His words were cut off when Robin's fist pounded into his face. John was a large man and little could penetrate him. But the force sent him stumbling. His hands leant against a nearby tree as he turned his face away.

Panic overcame Robin as he raced around, trying to see the damage. "Oh God. John? Johnny? Speak to me!"

A hand covered John's nose as he turned back. When he moved it, there was a lot less blood than Robin had expected.

"You call that a punch?" John chortled.

Robin laughed nervously and pretended to not see his friends wince of pain.

"Well look at that. I actually did it. I got you to laugh."

Robin paused. It was against his nature to admit when someone else was right. But John's method had actually done him some good. At the very least, it gave him perspective.

"And you know what? Since I am such an amazing friend, I will grant you one more free blow. Just not the face."

"John, I don't need-"

"…Pansy coward."

Robin's eyes were physically raging.

"Not-the-face!" John said in on quick breath.

Robin did not hesitate in kneeing him in the groin.

It had been so long since Robin could remember himself genuinely laughing. And it felt good to feel happiness again, even if it came from enjoying the pain of one of his friends. "Allen?" he said in surprise, seeing his friend approaching down the trail.

All good humour was gone when he saw the state of his friend. He was covered in ash and bits of debris. The skin that was visible was covered in an array of deep red burns. "What happened?" Robin asked urgently, racing forward.

Allen took a deep breath, fighting exhaustion. "Fire in Doncastor. Someone burned down the local tavern. I did the best I could but… But five people still died."

Robin clasped a hand on his friends shoulder, looking concerned. "I'm so sorry. I should have gone with you." Allen barely noticed. He was too busy studying John, watching for his reaction.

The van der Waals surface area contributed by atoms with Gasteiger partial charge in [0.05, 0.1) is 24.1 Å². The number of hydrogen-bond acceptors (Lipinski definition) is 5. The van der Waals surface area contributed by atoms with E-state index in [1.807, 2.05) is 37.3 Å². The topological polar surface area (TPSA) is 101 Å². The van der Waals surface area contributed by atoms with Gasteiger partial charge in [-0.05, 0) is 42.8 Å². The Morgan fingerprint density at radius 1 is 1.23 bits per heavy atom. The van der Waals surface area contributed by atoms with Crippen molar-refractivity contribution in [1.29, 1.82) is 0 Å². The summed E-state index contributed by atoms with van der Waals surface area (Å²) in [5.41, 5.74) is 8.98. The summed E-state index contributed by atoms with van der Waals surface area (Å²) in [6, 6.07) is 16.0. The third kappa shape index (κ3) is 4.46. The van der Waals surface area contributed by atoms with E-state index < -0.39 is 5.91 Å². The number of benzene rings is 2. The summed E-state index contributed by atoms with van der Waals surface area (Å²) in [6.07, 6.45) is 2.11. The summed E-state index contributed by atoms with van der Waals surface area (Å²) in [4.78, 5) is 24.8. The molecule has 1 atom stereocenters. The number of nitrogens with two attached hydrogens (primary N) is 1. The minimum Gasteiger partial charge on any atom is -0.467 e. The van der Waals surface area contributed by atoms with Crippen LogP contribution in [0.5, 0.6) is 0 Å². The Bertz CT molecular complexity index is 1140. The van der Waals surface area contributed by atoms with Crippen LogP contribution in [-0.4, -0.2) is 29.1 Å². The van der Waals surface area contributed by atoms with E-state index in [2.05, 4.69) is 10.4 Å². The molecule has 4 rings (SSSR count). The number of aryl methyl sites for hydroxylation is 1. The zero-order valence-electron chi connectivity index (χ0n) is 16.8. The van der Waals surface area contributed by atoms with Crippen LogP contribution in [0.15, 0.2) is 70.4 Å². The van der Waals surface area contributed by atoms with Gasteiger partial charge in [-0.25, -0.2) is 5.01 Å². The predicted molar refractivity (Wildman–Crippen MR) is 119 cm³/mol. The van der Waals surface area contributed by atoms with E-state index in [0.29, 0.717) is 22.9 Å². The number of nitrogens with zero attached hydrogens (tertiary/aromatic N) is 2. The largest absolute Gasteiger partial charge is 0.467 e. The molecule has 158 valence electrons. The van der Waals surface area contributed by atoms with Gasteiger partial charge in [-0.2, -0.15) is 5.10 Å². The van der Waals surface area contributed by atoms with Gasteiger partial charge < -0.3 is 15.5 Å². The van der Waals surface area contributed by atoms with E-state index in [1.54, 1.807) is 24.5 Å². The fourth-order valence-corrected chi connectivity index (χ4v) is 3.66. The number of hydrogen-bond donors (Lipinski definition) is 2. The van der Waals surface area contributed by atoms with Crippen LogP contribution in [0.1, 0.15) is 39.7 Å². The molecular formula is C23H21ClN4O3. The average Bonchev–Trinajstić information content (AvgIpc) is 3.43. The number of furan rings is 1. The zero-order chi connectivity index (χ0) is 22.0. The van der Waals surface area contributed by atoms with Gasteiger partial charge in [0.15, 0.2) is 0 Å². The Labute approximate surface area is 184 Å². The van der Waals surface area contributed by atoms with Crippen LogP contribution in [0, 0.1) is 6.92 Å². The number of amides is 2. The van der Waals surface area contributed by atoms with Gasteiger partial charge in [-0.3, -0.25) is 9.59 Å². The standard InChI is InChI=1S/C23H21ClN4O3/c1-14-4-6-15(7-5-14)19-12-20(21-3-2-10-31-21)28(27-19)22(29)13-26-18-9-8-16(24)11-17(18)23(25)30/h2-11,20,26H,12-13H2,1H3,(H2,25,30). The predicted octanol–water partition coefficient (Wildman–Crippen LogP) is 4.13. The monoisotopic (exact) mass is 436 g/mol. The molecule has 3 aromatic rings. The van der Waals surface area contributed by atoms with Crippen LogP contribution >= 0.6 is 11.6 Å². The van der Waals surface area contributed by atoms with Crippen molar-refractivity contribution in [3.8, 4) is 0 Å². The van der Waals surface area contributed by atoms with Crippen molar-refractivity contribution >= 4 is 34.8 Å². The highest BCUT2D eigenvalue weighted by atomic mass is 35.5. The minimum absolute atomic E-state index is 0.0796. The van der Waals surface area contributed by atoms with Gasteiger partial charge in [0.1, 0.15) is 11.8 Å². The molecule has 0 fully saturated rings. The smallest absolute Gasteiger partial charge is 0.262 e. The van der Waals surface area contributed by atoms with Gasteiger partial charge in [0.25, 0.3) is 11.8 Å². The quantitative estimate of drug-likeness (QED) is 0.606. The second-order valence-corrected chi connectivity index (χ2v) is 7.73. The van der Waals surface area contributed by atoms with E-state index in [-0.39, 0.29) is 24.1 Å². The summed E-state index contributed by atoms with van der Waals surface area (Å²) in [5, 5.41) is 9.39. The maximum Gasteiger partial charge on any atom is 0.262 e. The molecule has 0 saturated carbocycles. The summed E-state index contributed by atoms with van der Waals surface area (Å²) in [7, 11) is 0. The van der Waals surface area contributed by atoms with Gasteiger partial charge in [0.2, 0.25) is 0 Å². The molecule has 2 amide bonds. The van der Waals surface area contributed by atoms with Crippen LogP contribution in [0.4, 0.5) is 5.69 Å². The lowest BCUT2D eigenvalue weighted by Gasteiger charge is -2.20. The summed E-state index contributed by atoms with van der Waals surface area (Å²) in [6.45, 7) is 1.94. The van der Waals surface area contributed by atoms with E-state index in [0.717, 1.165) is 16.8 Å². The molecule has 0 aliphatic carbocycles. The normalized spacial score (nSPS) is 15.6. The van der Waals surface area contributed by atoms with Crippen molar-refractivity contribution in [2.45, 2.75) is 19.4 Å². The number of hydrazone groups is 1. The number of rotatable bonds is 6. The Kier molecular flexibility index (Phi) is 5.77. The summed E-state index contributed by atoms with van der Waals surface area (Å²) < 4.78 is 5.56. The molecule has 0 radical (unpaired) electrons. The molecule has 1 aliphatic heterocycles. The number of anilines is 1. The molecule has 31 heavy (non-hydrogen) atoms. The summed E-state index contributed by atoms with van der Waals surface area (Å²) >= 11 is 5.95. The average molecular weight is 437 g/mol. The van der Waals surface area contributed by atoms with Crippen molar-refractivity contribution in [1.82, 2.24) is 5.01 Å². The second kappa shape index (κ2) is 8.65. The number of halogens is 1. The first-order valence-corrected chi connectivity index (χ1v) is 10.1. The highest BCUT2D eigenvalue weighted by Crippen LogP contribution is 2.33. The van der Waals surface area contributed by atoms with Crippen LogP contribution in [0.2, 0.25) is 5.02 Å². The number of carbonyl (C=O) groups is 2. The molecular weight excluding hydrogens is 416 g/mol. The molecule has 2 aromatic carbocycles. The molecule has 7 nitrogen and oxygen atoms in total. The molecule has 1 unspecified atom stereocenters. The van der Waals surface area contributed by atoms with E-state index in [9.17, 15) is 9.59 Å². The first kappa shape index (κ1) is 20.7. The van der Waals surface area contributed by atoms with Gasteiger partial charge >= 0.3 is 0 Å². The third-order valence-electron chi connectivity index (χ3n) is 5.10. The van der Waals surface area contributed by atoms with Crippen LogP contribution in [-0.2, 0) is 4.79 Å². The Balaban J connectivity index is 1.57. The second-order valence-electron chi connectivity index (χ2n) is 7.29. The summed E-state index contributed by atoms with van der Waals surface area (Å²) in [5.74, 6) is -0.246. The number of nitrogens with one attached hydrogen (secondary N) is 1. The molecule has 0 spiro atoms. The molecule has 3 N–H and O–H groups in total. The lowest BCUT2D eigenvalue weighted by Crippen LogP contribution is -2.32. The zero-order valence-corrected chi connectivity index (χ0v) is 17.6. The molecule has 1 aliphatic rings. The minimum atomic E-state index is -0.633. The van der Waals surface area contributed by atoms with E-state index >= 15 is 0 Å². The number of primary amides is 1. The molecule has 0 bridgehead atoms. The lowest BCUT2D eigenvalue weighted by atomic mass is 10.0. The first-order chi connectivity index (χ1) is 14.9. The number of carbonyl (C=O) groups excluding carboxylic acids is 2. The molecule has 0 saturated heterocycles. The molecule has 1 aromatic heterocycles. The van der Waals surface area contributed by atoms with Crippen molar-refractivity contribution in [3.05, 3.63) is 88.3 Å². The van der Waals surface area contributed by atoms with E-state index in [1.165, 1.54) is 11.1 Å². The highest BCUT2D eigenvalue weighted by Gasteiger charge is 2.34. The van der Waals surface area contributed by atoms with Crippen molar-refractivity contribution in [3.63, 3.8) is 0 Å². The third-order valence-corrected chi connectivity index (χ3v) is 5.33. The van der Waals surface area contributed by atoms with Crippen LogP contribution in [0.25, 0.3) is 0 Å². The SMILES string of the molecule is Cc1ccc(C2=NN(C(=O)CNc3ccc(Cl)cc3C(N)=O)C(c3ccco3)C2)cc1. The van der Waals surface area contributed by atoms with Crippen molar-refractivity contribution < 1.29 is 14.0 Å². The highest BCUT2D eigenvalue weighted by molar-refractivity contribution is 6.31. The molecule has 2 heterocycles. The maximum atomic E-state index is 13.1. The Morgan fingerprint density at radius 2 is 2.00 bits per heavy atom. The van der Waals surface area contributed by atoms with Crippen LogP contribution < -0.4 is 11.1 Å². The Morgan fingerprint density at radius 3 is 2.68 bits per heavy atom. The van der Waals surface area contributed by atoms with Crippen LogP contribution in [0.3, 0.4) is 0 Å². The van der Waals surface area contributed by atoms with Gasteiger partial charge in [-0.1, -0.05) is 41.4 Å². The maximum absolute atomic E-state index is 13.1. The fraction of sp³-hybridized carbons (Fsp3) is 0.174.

"It wouldn't have made a difference," Allen said quietly to Robin. "It was someone's intent to burn down the tavern. You being there wouldn't have changed things."

Robin was still baffled. "Do you know who was responsible?"

Allen looked directly at John. "No. I don't."

"We should get back to camp," Robin said, looking to John. "We can organise the funds we have and take them directly to Doncastor."

"Much went on ahead to camp," Allen told them. "You should go and supervise though Robin. John, do you mind staying a moment? I'd like a quick word."

Robin looked between the two men, assuming the word would be about him. He rolled his eyes. News of a fire had begun to put things into perspective. So he let them have their word, hurrying off down the trail.

"So what is this about?" John asked, looking nervous.

Allen was done beating around the bush. "Why didn't you tell us that you lived in Doncastor?"

John was clearly confused. "Because I never did? You know full well that Amelia and I resided in Mansfield before she gained her job in Nottingham. Then I lived there with her until I was outlawed."

"But you were once well-known in Doncastor. From visiting Roger."